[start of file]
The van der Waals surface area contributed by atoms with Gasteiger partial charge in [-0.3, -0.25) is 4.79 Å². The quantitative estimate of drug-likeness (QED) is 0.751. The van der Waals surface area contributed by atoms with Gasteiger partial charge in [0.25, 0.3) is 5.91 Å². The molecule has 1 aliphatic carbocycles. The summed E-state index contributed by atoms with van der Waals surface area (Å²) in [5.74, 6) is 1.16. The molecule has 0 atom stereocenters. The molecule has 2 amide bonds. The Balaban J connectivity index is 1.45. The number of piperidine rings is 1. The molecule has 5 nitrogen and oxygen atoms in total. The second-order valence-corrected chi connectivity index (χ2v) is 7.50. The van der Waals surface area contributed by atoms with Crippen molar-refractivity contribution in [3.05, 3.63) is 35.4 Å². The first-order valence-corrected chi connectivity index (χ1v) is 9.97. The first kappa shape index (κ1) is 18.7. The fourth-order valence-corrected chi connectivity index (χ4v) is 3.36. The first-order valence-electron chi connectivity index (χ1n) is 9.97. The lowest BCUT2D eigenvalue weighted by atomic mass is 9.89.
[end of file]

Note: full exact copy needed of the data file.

The van der Waals surface area contributed by atoms with Gasteiger partial charge in [-0.3, -0.25) is 4.79 Å². The quantitative estimate of drug-likeness (QED) is 0.751. The van der Waals surface area contributed by atoms with Gasteiger partial charge in [0.25, 0.3) is 5.91 Å². The molecule has 1 aliphatic carbocycles. The summed E-state index contributed by atoms with van der Waals surface area (Å²) in [5.74, 6) is 1.16. The molecule has 0 atom stereocenters. The molecule has 2 amide bonds. The Balaban J connectivity index is 1.45. The number of piperidine rings is 1. The molecule has 5 nitrogen and oxygen atoms in total. The second-order valence-corrected chi connectivity index (χ2v) is 7.50. The van der Waals surface area contributed by atoms with Crippen molar-refractivity contribution in [3.05, 3.63) is 35.4 Å². The first-order valence-corrected chi connectivity index (χ1v) is 9.97. The first kappa shape index (κ1) is 18.7. The fourth-order valence-corrected chi connectivity index (χ4v) is 3.36. The first-order valence-electron chi connectivity index (χ1n) is 9.97. The lowest BCUT2D eigenvalue weighted by atomic mass is 9.89.